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Women’s basketball tries to keep ‘underdog’ mentality heading into BIG EAST Tournament

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Women’s basketball tries to keep ‘underdog’ mentality heading into BIG EAST Tournament

Photo by Elena Fiegen

Photo by Elena Fiegen

Photo by Elena Fiegen

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Senior guard Natisha Hiedeman said she was in shock after head coach Carolyn Kieger told her she was the 2019 BIG EAST Player of the Year.

“She deserved it,” Kieger said. “She was really consistent all year. She worked really hard on the offseason on her weaknesses and making a lot of adjustments that we asked her to make.”

Back in January, Kieger said Hiedeman was playing at an elite level. With reigning BIG EAST Player of the Year Allazia Blockton out, Hiedeman filled the void and became the team’s leading scorer.

“It gives me a lot of confidence going into games,” Hiedeman said. “She tells me I have to believe in myself. When I do that, I am playing at another level.”

This is the second consecutive season a Marquette player has earned the accolade after Allazia Blockton was honored in 2018.

“They’ve put in the hard work,” Kieger said. “They’ve been dedicated. They’ve trusted the process.”

There won’t be much time to dwell on the award this week, though. Marquette, ranked No. 17 in the AP Poll, will likely have to win the BIG EAST Tournament to host the first two rounds of the NCAA Tournament.

“Obviously (the chance to host) is in the back of our minds; however, we’ve been really focused this season on taking it one game at a time,” Kieger said. “If you think too far ahead and get out of the present, that’s where you lose your focus.”

Marquette will enter the tournament as the top seed, but that’s not necessarily something Marquette is embracing. Kieger said the team would rather be the underdog.

“We’re really confident and we play much better when we are,” Kieger said. “When we’re playing like we have something to prove, and like we have a target on our back, I feel like we play much better.”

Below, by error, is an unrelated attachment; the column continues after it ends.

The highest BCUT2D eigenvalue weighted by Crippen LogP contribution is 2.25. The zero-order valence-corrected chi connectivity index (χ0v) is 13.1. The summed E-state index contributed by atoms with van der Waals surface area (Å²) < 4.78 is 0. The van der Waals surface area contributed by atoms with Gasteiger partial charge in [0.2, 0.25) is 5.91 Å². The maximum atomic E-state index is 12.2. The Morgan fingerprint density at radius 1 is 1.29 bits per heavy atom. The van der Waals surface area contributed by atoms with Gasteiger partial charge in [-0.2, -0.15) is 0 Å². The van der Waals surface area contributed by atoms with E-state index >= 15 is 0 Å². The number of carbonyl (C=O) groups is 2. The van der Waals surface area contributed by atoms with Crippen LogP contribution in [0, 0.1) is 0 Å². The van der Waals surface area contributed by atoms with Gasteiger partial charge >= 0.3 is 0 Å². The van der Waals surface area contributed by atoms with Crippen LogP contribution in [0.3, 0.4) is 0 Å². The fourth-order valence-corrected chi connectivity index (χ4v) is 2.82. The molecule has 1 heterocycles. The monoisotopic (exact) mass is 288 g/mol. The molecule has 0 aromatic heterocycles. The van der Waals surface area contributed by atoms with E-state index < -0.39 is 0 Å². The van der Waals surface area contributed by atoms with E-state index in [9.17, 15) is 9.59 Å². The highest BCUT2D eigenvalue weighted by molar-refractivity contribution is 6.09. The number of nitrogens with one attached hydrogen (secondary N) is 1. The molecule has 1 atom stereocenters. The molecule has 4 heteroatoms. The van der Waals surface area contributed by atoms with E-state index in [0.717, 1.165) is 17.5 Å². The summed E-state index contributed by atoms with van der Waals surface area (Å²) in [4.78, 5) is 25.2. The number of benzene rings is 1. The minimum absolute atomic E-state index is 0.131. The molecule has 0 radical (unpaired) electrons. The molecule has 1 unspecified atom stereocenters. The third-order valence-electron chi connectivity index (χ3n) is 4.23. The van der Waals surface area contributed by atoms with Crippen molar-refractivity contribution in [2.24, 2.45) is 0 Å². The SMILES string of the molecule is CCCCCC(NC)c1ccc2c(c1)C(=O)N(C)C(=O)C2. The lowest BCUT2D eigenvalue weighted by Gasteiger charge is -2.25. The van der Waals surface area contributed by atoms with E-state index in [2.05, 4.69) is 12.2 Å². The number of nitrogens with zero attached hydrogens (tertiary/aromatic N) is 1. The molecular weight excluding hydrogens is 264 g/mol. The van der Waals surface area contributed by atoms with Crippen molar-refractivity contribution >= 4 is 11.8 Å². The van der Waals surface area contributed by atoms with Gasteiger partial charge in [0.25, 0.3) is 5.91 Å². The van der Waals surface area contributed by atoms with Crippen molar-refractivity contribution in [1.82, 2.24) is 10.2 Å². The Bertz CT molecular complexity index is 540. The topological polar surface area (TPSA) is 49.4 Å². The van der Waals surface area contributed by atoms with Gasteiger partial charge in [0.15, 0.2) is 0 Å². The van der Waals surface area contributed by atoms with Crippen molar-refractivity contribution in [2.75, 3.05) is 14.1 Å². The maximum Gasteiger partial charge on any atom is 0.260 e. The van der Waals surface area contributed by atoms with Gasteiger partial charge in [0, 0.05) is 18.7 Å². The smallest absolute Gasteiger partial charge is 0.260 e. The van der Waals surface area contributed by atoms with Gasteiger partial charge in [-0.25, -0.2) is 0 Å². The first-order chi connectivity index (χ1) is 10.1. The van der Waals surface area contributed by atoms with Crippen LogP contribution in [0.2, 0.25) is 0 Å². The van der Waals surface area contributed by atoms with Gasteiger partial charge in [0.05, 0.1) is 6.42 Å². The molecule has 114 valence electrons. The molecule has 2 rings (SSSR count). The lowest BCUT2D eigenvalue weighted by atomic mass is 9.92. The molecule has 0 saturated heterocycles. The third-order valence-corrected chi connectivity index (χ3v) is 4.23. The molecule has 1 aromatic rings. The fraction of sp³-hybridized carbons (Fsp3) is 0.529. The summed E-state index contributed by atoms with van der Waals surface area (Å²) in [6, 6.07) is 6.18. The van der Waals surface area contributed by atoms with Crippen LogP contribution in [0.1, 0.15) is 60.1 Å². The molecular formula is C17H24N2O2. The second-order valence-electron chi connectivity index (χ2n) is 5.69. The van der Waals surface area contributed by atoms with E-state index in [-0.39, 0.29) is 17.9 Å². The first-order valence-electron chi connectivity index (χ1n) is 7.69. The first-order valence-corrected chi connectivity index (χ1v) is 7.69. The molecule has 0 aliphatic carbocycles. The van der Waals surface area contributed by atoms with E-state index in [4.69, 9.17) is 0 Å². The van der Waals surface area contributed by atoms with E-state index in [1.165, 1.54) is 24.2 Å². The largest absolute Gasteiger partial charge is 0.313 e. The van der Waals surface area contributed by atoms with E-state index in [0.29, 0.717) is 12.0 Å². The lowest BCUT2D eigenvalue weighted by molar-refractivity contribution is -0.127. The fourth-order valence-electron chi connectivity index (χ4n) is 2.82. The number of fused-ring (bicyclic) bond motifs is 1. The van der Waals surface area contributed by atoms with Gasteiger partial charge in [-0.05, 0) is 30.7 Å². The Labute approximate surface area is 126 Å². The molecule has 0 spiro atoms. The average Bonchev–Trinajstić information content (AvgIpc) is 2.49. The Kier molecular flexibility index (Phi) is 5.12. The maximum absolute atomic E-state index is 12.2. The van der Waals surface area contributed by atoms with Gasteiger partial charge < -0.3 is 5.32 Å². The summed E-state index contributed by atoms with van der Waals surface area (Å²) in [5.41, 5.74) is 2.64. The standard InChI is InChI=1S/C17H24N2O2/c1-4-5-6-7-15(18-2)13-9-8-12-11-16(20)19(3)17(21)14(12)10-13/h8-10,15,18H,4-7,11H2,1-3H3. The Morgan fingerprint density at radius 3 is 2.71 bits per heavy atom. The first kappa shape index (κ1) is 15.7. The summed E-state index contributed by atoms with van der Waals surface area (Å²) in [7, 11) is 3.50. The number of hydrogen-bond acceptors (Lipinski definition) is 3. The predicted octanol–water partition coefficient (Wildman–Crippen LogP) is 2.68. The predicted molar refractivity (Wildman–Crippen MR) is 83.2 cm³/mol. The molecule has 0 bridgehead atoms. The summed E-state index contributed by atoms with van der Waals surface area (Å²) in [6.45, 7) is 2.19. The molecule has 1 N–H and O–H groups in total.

“We just have to still have that underdog mentality because that’s when we play at our best,” Hiedeman said.

Hiedeman said maturity will help the team tremendously in the BIG EAST Tournament this weekend. Marquette has appeared in the BIG EAST Championship for three consecutive seasons.

Unlike past seasons, MU has faced plenty of adversity in the weeks leading up to the tournament. Blockton suffered an ankle injury Dec. 29 and was out for almost a month. Now the team is without forward Erika Davenport following her season-ending knee injury Feb. 22.

“Adversity makes you stronger,” Kieger said. “For us, it’s never been about one player. … It’s about each other and it’s about sharing the basketball.”

Even though Davenport can’t be on the floor anymore, she has started coaching her teammates.

“She’s a real hard coach,” Hiedeman said. “She’s been telling us what we need to hear versus what we want to hear. She wants the best for us now and she’s been our greatest cheerleader.”

Kieger said the best thing they can do for Davenport is go out and win the conference tournament for her.

“She’s a key part of our team,” Hiedeman said. “We just have to play for her. She’s our sister. … We know how bad she wanted it.”

Marquette (24-6, 15-3 BIG EAST) will tip off against St. John’s Sunday at noon Central Time. It will be the team’s first trip to Wintrust Arena since its 98-63 loss to DePaul in last year’s BIG EAST Championship.

“We’re very hungry,” Kieger said. “We’re going down to take back the trophy. If we have that mindset like we’re going to take something back, … we play a lot less fearful and a lot more aggressive than passive.”

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